For the average candidate weighing a job offer, perception is just as important as reality.

Asked what most influences their decision to accept or decline a position, 56 percent of professionals said it's the company's "talent brand," according to a new LinkedIn survey of full-time employees and talent acquisition managers. A talent brand means a company's reputation among external candidates as a desirable place to work. For example, it's safe to say that Google has a really strong talent brand.

"Hiring and retaining rock stars is key to every company's success," LinkedIn spokesperson Joe Roualdes tells Inc. "But it's particularly crucial among small businesses where hiring the right person can propel the company forward, and hiring the wrong person can sink the ship."

Small businesses, in particular, are taking note and investing in their talent brand with 76 percent confirming it had a significant impact on hiring. That impact, however, is not always positive as businesses with weak talent brands lose out on scoring top hires. Recruiters for small businesses who participated in the survey said one of the top obstacles to attracting quality hires was a lack of awareness within their talent pool.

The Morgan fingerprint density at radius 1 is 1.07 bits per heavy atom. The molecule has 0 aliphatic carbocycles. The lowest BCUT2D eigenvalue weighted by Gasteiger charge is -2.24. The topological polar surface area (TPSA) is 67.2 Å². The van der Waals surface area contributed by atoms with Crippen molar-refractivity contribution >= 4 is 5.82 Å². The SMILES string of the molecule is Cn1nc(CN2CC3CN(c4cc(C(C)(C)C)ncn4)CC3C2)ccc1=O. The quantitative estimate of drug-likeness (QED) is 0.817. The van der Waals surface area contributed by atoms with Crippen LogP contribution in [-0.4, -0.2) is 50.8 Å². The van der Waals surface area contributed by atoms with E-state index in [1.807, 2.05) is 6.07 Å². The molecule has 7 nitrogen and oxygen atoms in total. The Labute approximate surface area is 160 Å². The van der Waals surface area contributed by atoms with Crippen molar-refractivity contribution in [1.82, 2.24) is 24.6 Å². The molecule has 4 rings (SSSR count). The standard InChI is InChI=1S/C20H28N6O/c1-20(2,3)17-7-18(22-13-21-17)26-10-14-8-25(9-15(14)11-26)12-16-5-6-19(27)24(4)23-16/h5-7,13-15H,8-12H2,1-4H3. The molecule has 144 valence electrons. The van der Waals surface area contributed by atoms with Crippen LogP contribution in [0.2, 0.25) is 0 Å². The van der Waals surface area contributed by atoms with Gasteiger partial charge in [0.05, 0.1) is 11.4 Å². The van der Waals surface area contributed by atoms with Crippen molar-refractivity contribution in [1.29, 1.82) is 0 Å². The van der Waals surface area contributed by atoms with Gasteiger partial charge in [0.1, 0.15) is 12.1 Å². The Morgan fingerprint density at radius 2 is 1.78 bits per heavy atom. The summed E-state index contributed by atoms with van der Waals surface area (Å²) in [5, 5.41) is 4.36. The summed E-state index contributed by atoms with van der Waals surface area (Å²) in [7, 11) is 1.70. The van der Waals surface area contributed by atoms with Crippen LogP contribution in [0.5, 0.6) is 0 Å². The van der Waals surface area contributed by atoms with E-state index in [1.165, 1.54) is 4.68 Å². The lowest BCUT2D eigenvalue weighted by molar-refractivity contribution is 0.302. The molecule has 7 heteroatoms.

To help these small businesses boost their brands and recruit highly-skilled applicants, LinkedIn has introduced a suite of paid services designed to help companies with fewer than 500 employees showcase their talent brand and conduct passive recruitment year-round. 

The small business package includes Recruiter Lite, a more affordable version of LinkedIn's signature recruiting software; as well as the ability to post sponsored job listings that get 30 to 50 percent more applicants; and create a custom employer page and targeted ads to spread the company talent brand and turn existing employees into brand ambassadors.

These premium services fall right in line with LinkedIn's big plan to leverage technology and social media to extend the reach of talent brands to become more important. In that way, recruiting has become more like marketing, where employers can even take lessons from how videos go viral